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The extraordinary beginning of an epic series brimming with the unbridled action, adventure, and imagination that have made the name R. A. Salvatore synonymous with the best in fantasy!
Jeff "Del" DelGuidice was proud of his assignment to the research submarine The Unicorn. But his mission had barely begun when the vessel was sucked into a mysterious underseas void where time stood still, before propelling it forward, through the centuries. The crew surfaced in a strange, magical world changed forever by nuclear holocaust. Here a race of angelic beings had taken pity on the remnants of humankind, offering a chosen few a precious second chance.
Thus the Isle of Hope was raised from the poisoned seas and set like a jewel in Earth's ravaged crown. But the jewel had a flaw, a dark vein of evil. For a sinister expert of the mystical arts had embraced the forbidden third magic, the most deadly sorcery of all. Only Del could defeat it--a hero sworn to peace and fated to wield the dazzling power of the fourth magic. . .
Under the Cover
An excerpt from Echoes of the Fourth Magic
ECHOES OF THE FOURTH MAGIC Chapter One: The Passage of the Unicorn
The Unicorn ran deep, ran smooth, gliding with the ease of an eagle on wing. But no hunter this; she was a ship of peace, the pride of the National Undersea Exploration Team, NUSET, pelagic counterpart of NASA, and the one, soon after the turn of the second millennium, to garner more of the government funding. The disaster at the space station, with seven astronauts dead, a shuttle and the multibillion dollar station lost, had curtailed NASA's budget tremendously and dampened the nation's taste for space exploration.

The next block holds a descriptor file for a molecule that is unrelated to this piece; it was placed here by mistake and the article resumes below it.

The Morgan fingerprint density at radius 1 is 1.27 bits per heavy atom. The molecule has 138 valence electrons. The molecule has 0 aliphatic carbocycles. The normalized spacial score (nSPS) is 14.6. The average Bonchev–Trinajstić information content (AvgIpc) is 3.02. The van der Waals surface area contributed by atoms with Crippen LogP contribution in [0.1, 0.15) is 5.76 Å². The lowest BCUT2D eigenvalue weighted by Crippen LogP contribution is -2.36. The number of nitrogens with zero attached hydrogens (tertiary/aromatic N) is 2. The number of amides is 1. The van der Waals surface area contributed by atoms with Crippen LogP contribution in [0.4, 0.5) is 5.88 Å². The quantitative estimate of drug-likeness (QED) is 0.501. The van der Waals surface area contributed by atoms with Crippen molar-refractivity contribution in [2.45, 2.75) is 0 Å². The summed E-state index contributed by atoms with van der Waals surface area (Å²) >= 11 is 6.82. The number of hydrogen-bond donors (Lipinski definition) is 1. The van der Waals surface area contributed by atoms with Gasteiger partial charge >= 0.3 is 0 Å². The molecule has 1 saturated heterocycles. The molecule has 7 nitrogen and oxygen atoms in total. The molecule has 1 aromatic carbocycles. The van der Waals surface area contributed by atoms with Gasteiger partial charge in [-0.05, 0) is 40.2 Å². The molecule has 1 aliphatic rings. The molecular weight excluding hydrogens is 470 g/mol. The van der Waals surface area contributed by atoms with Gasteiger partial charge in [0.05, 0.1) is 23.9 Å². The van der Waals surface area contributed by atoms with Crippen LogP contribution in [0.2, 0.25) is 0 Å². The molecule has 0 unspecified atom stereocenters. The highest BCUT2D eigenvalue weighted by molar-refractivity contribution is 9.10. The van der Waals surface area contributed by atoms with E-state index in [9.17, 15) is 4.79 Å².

But scientists had found it easier to sell the public on exploration of the seas, the last great unexplored expanse on the planet. Particularly after yet another disastrous El Niño year, with the warm Pacific water brewing a long series of disastrous storms sweeping across the continental United States; public opinion rang out favorably for the fledgling NUSET.
And the Unicorn was the result. Every member of NUSET looked upon her with satisfaction and deep respect, for this submarine was the epitome of technological achievement. More than that, in accordance with the legend of her mythical namesake, the Unicorn had become a symbol of hope for the future of mankind amidst the constant threat of technological annihilation. For NUSET was an organization openly and honestly dedicated to the peaceful application of science. Any nation, friend or foe, could, for a modest fee, sign on to share in the wealth of information the project meant to collect. Any nation. And that, more than anything else, was the true victory of the Unicorn.
More than five miles of water now separated this splendid example of the new generation of submarine from the sunlit surface. All was dark here and quiet, save the gentle hum of the ship's engines and the ping-poc of the hull-insulator hydraulic system beating back the tremendous ocean pressure. Powerful searchlights cut a swath of illumination through the lightless waters as this lone sphere of civilization prowled the Atlantic's depths.